When your best doctor friends retire
In the wider world, it has been a month of protests, disease and turmoil.
In my world, it has been a month of retirements.
In the space of one week, for a variety of reasons, three men born in the 1940s, who have been taking care of me and my family in one way or another for ages, announced that they no longer would.
First, one of my (too many) doctors folded his practice, so he could move to the beach. He has been monitoring various parts of me for more than 30 years. Super-skilled, super-caring, super good listener.
But boom, bang, just like that, he was done.
Second was our accountant. He has been keeping our family on the good side of the Internal Revenue Service for a mere 40 years. But he is nearing 80. “Can’t do this forever,” he told me.
And then, our dentist joined the parade. His wife has been ill, and he needs to take care of her. So, via a heartfelt letter to all his patients, he announced that he was hanging up his dental tools, as of just a few days hence.
All of these men are well past the normal retirement age of 65, so none of their departures is a shock, at least not if you believe in smelling the roses.
But I had leaned on all three of these guys, confided in them all and let my hair down when with them. They were not just skillful professionals. They had become my friends.
I can, must and will replace them all. But as I begin the process of auditioning possibilities, I have come to grips with what I’m really seeking.
Not just competent professionals. Rather, professionals who “get” me and my spouse.
This is not necessarily the best approach, I realize. I should not be evaluating replacements based on how much fun they would be at a dinner party.
I should sift through their professional credentials, get recommendations, discuss pre-existing conditions and pre-existing tax problems, and do all the box-checking that a 70-something guy has learned how to do.
But the truth is, I want replacements whom I like.
I want to listen to tales of medical school romances from my next doc, as I did from the last one.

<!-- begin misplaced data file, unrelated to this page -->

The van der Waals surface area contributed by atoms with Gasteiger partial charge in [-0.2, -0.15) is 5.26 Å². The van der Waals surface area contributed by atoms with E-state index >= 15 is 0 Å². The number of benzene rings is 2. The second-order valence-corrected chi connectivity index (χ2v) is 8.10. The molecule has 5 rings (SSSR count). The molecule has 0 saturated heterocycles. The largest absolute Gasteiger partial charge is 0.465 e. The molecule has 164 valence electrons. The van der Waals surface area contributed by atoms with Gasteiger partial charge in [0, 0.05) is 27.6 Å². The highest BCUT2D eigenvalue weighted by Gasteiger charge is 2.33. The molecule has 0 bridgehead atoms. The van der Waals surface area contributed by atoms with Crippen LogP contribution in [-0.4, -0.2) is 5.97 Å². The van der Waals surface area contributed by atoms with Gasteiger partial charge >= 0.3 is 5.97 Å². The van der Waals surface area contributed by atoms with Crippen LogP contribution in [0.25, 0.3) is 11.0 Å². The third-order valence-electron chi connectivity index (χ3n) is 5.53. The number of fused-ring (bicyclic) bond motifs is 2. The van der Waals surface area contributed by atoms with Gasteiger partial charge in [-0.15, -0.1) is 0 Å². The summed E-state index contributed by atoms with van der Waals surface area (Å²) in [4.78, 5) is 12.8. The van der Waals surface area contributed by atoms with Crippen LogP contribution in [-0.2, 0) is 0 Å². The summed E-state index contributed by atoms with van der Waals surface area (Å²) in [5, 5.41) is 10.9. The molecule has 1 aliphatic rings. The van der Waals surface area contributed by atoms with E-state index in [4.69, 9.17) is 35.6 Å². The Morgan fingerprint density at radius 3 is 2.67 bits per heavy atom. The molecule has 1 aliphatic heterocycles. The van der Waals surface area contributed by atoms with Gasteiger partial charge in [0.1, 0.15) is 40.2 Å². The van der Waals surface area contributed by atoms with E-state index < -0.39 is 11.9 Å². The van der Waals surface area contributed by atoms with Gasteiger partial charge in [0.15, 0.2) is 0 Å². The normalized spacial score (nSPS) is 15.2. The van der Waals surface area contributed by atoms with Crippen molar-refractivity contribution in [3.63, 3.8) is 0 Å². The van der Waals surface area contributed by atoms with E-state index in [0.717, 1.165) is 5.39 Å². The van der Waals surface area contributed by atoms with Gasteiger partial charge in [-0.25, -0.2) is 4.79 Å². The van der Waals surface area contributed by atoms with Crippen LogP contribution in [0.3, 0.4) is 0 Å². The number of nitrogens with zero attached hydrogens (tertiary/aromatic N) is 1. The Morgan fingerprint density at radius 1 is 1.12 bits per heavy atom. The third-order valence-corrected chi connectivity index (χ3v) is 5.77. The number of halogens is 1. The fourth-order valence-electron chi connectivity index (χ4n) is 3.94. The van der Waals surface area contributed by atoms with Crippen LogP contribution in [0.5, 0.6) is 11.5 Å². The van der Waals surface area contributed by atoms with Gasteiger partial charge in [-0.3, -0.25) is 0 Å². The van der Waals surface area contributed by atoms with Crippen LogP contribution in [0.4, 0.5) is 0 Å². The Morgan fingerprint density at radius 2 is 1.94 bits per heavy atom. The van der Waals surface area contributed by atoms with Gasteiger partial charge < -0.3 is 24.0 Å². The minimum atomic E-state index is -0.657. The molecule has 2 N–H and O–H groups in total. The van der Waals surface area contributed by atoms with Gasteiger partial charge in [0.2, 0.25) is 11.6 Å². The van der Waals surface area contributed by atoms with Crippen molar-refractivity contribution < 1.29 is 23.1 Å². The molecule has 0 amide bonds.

I want to hear about boyhood baseball games from my next accountant, just as I did from the former one.
And I want a dentist who exemplifies Murphy’s Law of Dentistry, in the same way the old one did.
Here’s the law: The dentist always tells you his best jokes when your mouth is so full of probes and drains that you can’t laugh or respond without risking a choking fit.
So, am I wrong to want to hire the person, and not just the expertise? I’ve floated this question past several friends, all of whom are in my age bracket, and many of whom have faced the same fork in the road.
To the surprise of no one, the verdict split right down the middle.
Said one woman who has seen about 20 doctors in the last ten years for various problems: “You have to like the person. Otherwise, you’re just rolling the dice.”
Said another woman who has been with her current dentist since Jimmy Carter was president: “I’ll never replace his experience, so I might as well try to replace his sense of humor.”
Said a guy with whom I grew up: “Your friends should be your friends and your professionals should be your professionals. Don’t mix business and pleasure.”
Said a guy with whom I used to work: “If you go all gooey and sentimental about this, you might pick the wrong person. Your teeth and your bank statements will never forgive you.”
So, I’ve resorted to my old standby: Debating that face in the mirror. It goes something like this:
Bob: “What you’re really saying, old man, is that you don’t like change, and you don’t think anyone younger will be competent.”
Mirrorface: “Guilty as charged on both counts. But do you blame me? Experience gets the job done.”
Bob: “Yes, but a dentist who is 35 has had the same amount of training as a dentist who’s 76. Besides, his training has been more current and probably more comprehensive.”
Mirrorface: “Don’t laugh at me, but he probably won’t have any gray hair. When my former guy was scraping away in my mouth, I’d look at his gray hair and feel comforted, the same way I like to see gray hair aboard the pilot of my plane.”
Bob: “As for doctors, they can always consult with many others if they’re stumped by what’s wrong with you. That means some 35-year-old isn’t going solo. He seeks help, and he gets it. What’s not to like?”
Mirrorface: “I’d miss that moment where my former guy says, in his grandfatherly way, ‘OK, let’s have a look.’”
Bob: “And your worries about a new accountant are silly. They’re all licensed. They can all add. Any new guy will be the same as your old guy.”
Mirrorface: “No, he won’t. The new guy will never have hit a home run in the Little League in 1954 that he can still describe to this day.”
I keep promising my wife and myself that I will find and choose replacements soon. But it all feels uncomfortable and uncertain.
So, I did what any citizen of the modern world would do. Googled, “Can I please make it be 1985 again?”
“Old man,” I told the mirror, “it’s time to accept the passage of time.”
Bob Levey is a national award-winning columnist.